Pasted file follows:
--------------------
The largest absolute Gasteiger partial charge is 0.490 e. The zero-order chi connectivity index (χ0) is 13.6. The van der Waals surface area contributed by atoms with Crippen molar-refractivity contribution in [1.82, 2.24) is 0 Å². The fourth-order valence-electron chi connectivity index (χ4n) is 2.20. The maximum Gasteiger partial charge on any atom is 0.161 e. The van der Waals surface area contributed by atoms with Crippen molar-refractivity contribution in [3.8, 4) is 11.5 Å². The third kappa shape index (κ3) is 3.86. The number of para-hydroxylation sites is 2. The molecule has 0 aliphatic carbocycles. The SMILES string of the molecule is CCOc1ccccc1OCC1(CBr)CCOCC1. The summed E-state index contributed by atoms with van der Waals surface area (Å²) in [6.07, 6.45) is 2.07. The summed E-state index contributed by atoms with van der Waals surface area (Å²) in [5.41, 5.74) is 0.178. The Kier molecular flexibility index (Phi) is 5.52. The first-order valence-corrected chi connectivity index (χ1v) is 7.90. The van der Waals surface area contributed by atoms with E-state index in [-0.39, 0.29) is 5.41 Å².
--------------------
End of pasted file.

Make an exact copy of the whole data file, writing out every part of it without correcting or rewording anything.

The largest absolute Gasteiger partial charge is 0.490 e. The zero-order chi connectivity index (χ0) is 13.6. The van der Waals surface area contributed by atoms with Crippen molar-refractivity contribution in [1.82, 2.24) is 0 Å². The fourth-order valence-electron chi connectivity index (χ4n) is 2.20. The maximum Gasteiger partial charge on any atom is 0.161 e. The van der Waals surface area contributed by atoms with Crippen molar-refractivity contribution in [3.8, 4) is 11.5 Å². The third kappa shape index (κ3) is 3.86. The number of para-hydroxylation sites is 2. The molecule has 0 aliphatic carbocycles. The SMILES string of the molecule is CCOc1ccccc1OCC1(CBr)CCOCC1. The summed E-state index contributed by atoms with van der Waals surface area (Å²) in [6.07, 6.45) is 2.07. The summed E-state index contributed by atoms with van der Waals surface area (Å²) in [5.41, 5.74) is 0.178. The Kier molecular flexibility index (Phi) is 5.52. The first-order valence-corrected chi connectivity index (χ1v) is 7.90. The van der Waals surface area contributed by atoms with E-state index in [-0.39, 0.29) is 5.41 Å².